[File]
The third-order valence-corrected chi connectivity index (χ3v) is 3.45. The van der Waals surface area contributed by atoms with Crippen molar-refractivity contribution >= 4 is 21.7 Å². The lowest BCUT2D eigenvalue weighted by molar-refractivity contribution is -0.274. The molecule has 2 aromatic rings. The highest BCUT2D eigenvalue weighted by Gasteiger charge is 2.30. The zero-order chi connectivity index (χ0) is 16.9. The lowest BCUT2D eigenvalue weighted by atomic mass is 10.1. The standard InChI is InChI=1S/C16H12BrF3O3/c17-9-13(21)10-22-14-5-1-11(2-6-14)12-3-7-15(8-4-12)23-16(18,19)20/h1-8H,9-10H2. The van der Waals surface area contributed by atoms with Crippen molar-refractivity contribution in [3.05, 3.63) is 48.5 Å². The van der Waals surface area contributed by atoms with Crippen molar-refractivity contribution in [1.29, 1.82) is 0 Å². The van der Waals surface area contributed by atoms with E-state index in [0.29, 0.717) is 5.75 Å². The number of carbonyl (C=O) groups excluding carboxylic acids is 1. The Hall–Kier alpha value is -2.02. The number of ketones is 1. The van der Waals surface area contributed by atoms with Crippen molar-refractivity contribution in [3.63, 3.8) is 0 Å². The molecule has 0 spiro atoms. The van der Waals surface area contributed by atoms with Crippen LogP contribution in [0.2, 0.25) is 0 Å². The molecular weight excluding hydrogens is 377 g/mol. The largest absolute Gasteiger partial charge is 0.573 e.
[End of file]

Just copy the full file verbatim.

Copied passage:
The third-order valence-corrected chi connectivity index (χ3v) is 3.45. The van der Waals surface area contributed by atoms with Crippen molar-refractivity contribution >= 4 is 21.7 Å². The lowest BCUT2D eigenvalue weighted by molar-refractivity contribution is -0.274. The molecule has 2 aromatic rings. The highest BCUT2D eigenvalue weighted by Gasteiger charge is 2.30. The zero-order chi connectivity index (χ0) is 16.9. The lowest BCUT2D eigenvalue weighted by atomic mass is 10.1. The standard InChI is InChI=1S/C16H12BrF3O3/c17-9-13(21)10-22-14-5-1-11(2-6-14)12-3-7-15(8-4-12)23-16(18,19)20/h1-8H,9-10H2. The van der Waals surface area contributed by atoms with Crippen molar-refractivity contribution in [3.05, 3.63) is 48.5 Å². The van der Waals surface area contributed by atoms with Crippen molar-refractivity contribution in [1.29, 1.82) is 0 Å². The van der Waals surface area contributed by atoms with E-state index in [0.29, 0.717) is 5.75 Å². The number of carbonyl (C=O) groups excluding carboxylic acids is 1. The Hall–Kier alpha value is -2.02. The number of ketones is 1. The van der Waals surface area contributed by atoms with Crippen molar-refractivity contribution in [3.63, 3.8) is 0 Å². The molecule has 0 spiro atoms. The van der Waals surface area contributed by atoms with Crippen LogP contribution in [0.2, 0.25) is 0 Å². The molecular weight excluding hydrogens is 377 g/mol. The largest absolute Gasteiger partial charge is 0.573 e.